Latest update: 04/05/2010
Clinton warns against Iran's nuclear ambitions
US Secretary of State Hillary Clinton slammed Iran Monday, saying the country's nuclear ambitions put the world at risk. Clinton spoke at the Nuclear Non-Proliferation Treaty review conference just hours after Iran’s president caused a walkout.
By NEWS WIRES (text)
REUTERS - U.S. Secretary of State Hillary Clinton on Monday said that Iran's nuclear ambitions put the world at risk and called on global nations to rally around U.S. efforts to hold Tehran to account.
"Iran is the only country represented in this hall that has been found by the IAEA board of governors to be currently in non-compliance with its nuclear safeguard obligations," Clinton said in a speech to a Nuclear Non-proliferation Treaty (NPT) review conference at the United Nations.
"It has defied the U.N. Security Council and the IAEA and placed the future of the non-proliferation regime in jeopardy, and that is why it is facing increasing isolation and pressure from the international community," she said.
Clinton spoke to the meeting of the 189 signatories of the 1970 NPT just hours after Iran's President Mahmoud Ahmadinejad, who used his speech to slam the United States for what he said were threats to use nuclear weapons on his country.
Clinton dismissed Ahmadinejad's comments as the "same tired, false and sometimes wild accusations" that the world had heard before, and urged nations to focus on efforts to bring Iran to heel.
"Iran will not succeed in its efforts to divert and divide. The United States and the great majority of the nations represented here come to this conference with a much larger agenda," Clinton said.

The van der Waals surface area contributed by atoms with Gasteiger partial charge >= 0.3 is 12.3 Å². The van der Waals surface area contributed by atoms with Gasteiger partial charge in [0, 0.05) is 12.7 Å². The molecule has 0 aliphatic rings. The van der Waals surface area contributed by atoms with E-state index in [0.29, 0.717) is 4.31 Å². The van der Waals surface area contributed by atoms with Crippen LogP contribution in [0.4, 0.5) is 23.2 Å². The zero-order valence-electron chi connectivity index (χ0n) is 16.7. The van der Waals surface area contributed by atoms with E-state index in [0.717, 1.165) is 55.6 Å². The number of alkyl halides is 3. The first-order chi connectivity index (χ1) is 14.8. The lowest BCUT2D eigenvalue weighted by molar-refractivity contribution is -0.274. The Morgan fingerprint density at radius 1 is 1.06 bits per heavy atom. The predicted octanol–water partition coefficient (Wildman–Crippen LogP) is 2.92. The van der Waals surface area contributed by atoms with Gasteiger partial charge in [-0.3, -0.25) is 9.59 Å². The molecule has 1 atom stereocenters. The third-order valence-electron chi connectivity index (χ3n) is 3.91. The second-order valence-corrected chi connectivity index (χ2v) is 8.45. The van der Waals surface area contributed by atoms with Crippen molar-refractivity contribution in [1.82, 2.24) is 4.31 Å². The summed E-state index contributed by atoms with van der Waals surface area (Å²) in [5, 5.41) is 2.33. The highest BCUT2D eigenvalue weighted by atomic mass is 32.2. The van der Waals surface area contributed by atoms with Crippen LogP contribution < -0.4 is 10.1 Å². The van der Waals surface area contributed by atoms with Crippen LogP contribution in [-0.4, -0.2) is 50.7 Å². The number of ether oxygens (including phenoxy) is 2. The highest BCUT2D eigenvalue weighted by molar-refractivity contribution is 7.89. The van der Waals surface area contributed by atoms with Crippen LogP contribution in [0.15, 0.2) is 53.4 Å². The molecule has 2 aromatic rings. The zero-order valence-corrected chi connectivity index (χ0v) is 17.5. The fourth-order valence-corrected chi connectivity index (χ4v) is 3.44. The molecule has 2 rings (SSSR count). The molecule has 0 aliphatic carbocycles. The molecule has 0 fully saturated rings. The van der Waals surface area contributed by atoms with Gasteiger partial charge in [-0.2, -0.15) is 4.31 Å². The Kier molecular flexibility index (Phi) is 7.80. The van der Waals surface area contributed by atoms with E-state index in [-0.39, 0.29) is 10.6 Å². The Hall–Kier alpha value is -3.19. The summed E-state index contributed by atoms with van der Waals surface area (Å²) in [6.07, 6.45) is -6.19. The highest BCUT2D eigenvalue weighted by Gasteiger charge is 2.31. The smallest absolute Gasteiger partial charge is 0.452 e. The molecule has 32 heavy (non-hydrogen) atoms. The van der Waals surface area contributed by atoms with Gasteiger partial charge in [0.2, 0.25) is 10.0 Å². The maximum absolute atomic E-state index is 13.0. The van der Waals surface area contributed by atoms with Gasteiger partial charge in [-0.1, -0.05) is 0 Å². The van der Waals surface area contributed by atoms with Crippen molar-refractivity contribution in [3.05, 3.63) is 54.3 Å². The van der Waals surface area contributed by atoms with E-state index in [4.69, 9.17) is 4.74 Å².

"Now is the time to build consensus, not to block it."
Clinton detailed what she described as the strong U.S. record on nuclear non-proliferation and weapons control, including the recently concluded U.S.-Russia deal to cap strategic nuclear weapons and the new U.S. nuclear policy which sets new limits when and where atomic weapons might be used.
She said Washington would contribute $50 million to a drive to raise $100 million to support the International Atomic Energy Agency (IAEA), the U.N. nuclear watchdog, to promote peaceful uses of nuclear energy in developing countries.
She also said the United States would ratify nuclear weapons-free zones in Africa and the South Pacific and also support "practical measures" to establish the Middle East as a region free of weapons of mass destruction -- which could pique U.S. ally Israel, presumed to have a sizable nuclear arsenal.
Clinton later told reporters that conditions for such a zone in the Middle East did not yet exist.
Clinton said the world stood at a crossroads, facing a future either of sharply reduced nuclear risk or of a spread of nuclear-armed states and groups, and that issues such as Iran's nuclear program could determine which path is taken.
"Rules must be binding. Violations must be punished. Words must mean something and the world must stand together to prevent the spread of these weapons," Clinton said. "It is time for a strong international response."